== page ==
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Dr. Andrew Rynne
Dr. Andrew Rynne

Family Physician

Exp 50 years

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I have been to my gp several times about right

Answered by
Dr. Bonnie Berger-Durnbaugh

General & Family Physician

Practicing since :1991

Answered : 3129 Questions

Posted on Fri, 15 Feb 2019 in Abdominal Pain
Question: I have been to my gp several times about right side flank pain like burning, along with head sweats at night. I am not getting better and feel so tired all the time. There is a very painful area that feels a bit lumpy and swollen at the top of my ribs about a couple of inches below my right arm pit. GP does seem too busy to be concerned, yet I am left feeling so poorly and getting worse.
Answered by Dr. Bonnie Berger-Durnbaugh 4 hours later
Brief Answer:
A list for evaluation

Detailed Answer:
Hello and welcome,

I'm sorry your doctor seems too busy to get into thinking on what to do for this. We have the same problem in many places.

Part of the problem also is that your symptoms don't fall easily into a diagnosis.

That said, let's talk about some of the things to think on here, and that perhaps you can suggest to your GP.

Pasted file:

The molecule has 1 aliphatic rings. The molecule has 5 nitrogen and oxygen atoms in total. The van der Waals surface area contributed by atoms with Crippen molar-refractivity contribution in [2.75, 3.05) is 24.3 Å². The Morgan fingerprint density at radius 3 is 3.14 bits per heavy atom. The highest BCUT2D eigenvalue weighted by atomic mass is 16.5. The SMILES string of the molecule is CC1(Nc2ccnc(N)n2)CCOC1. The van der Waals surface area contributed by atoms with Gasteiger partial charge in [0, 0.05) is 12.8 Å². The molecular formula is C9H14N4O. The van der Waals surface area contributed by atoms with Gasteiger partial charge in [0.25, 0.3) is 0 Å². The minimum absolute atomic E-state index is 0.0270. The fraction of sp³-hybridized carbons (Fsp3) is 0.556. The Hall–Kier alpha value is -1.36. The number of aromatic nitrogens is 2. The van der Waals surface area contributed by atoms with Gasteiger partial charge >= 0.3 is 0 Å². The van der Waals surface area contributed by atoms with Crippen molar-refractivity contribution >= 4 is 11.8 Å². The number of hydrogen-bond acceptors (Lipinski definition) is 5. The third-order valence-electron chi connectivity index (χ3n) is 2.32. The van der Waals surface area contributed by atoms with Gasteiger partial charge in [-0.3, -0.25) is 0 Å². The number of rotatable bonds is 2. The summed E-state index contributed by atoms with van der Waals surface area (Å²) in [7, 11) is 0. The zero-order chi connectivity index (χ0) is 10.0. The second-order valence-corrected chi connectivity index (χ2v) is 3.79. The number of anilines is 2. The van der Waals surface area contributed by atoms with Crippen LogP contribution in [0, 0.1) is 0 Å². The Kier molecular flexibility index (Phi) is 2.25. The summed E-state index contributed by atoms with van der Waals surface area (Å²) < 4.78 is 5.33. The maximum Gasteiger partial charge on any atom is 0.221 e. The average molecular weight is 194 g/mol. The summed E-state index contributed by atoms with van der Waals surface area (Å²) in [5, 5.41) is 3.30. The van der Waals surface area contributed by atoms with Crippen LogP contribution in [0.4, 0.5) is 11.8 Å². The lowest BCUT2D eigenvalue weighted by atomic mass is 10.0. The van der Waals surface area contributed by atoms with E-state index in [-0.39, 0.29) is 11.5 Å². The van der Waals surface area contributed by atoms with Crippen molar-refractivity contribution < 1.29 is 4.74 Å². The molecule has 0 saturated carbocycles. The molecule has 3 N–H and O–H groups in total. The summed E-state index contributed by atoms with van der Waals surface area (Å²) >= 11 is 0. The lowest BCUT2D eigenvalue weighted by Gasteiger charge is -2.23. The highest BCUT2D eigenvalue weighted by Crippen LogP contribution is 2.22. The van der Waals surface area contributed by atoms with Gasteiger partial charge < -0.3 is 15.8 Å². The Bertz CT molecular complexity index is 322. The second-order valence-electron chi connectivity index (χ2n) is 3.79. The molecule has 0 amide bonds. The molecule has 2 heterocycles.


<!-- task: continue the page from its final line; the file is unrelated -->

Night sweats in a 54 yr old woman can be from hormonal hot flashes from lower levels of estrogen and higher levels of follicle stimulating hormone (i.e. perimenopause). Do you get them during the day too?

Changes in thyroid hormone can also cause this and could account for the fatigue.

I can't say for sure what is going on in the lumpy area. Did your doctor palpate this and give you an idea - a lymph node or something else?

Certain medications can cause night sweats too.

The burning in the flank: is it tender to touch or feel more like it is inside?
I see that he or she has given you amitriptyline, making me think that s/he believes the burning pain might be neuropathic in origin such as people get after Shingles (herpes zoster). The other reason to give amitryptiline would be for depression.

Here is what I suggest:

1. A complete blood count with differential (CBC with diff): this is to look for signs of infection and abnormalities of white blood cells, and also for anaemia, which can cause fatigue and sweats.

2. TSH and Free T4: these are blood tests that measure thyroid function.

3. A comprehensive metabolic panel (blood test) that checks your blood sugar as abnormalities with blood sugar can cause sweats and fatigue.

4. Ask your doctor to feel that lump again and tell you what s/he is thinking about it.

5. A chest X-ray: This is part of a routine workup for night sweats.

6. PPD: If there is any risk of exposure to TB (which sounds unlikely here), then getting a TB skin test is part of a workup for night sweats too.

I hope this information helps.
Please let me know if I can help clarify or provide further information.

Above answer was peer-reviewed by : Dr. Arnab Banerjee

The User accepted the expert's answer

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